A natural sedimentation process is helping Louisiana’s Wax Lake Delta grow in size. This area was a focus for recent imaging by three instruments tasked with documenting change.
NASA regularly captures data about Gulf Coast fluctuations, measuring change as well as ongoing loss of land. These measurements are particularly helpful after storms and hurricanes to understand wetland change and obtain a complete picture of coastal zone change.
NASA’s Earth System Science Formulation Office at NASA’s Jet Propulsion Laboratory in Pasadena, Calif., developed the three instruments that were flown on research aircraft based at NASA’s Armstrong Flight Research Center in Palmdale, Calif.:
- The Uninhabited Aerial Vehicle Synthetic Aperture Radar (UAVSAR) instrument, an imaging radar uniquely designed to measure how Earth locations change between repeat flights over the same path.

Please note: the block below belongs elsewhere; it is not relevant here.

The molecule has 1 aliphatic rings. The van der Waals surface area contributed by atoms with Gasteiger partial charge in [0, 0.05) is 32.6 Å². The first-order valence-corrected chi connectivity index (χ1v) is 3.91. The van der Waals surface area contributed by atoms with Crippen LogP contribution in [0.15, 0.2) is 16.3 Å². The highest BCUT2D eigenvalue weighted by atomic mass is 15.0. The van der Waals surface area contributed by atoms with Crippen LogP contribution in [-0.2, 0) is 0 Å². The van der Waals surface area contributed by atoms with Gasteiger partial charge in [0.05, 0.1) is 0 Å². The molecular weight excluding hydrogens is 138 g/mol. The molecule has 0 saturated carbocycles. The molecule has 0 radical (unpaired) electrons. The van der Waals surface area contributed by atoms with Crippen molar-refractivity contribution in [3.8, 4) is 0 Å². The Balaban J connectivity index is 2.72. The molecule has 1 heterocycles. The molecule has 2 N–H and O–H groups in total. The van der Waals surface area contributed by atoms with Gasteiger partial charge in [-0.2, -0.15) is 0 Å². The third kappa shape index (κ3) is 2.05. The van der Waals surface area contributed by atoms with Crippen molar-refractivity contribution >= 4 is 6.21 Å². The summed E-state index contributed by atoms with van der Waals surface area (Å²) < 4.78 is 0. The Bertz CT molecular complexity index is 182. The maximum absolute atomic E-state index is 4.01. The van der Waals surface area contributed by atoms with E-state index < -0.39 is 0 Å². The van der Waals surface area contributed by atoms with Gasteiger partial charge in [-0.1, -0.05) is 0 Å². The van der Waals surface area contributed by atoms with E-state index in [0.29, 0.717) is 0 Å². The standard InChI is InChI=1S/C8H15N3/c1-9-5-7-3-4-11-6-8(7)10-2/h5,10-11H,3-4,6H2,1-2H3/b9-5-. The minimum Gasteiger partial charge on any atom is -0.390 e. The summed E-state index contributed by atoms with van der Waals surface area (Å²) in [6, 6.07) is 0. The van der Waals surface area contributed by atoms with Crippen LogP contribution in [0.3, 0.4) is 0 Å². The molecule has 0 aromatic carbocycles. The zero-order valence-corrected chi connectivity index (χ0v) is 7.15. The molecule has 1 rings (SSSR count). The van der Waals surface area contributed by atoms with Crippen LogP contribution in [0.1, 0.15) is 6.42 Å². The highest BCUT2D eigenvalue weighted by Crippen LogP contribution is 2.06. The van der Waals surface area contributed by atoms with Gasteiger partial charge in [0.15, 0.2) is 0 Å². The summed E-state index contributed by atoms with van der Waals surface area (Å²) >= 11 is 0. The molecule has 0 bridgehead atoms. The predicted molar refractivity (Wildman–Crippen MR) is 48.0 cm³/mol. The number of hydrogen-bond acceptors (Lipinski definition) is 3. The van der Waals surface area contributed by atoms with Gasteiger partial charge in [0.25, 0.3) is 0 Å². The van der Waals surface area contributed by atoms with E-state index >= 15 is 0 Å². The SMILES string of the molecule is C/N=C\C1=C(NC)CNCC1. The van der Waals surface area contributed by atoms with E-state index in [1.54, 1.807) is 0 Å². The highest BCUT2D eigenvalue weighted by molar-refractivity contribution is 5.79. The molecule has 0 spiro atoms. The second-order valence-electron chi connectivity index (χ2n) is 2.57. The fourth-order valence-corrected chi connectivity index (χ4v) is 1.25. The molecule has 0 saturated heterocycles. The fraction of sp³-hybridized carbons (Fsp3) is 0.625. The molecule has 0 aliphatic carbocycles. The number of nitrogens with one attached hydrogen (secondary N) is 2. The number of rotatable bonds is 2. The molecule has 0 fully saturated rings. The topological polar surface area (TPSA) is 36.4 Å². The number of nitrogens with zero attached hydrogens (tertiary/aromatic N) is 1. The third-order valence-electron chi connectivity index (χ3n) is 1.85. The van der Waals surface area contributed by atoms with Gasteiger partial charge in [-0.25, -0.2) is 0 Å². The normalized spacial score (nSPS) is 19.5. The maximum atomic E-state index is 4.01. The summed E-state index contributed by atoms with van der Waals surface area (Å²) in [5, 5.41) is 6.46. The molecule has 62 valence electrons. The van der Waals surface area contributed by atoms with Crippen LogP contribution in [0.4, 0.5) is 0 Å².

- The Next-Generation Airborne Visible/Infrared Imaging Spectrometer (AVIRISng), which observes changes in light reflected from Earth to obtain accurate, quantitative characterizations of the composition and features of Earth’s surface.
- The Air Surface Water and Ocean Topography (AirSWOT) instrument, an airborne prototype of a planned spaceborne precision radar instrument that will use a new technique to measure changes in Earth’s water surfaces through time.
During this latest flight, special attention was given to the Wax Lake Delta that, contrary to trends in the region, actually is growing in size thanks to a natural sedimentation process.
Read the full story here.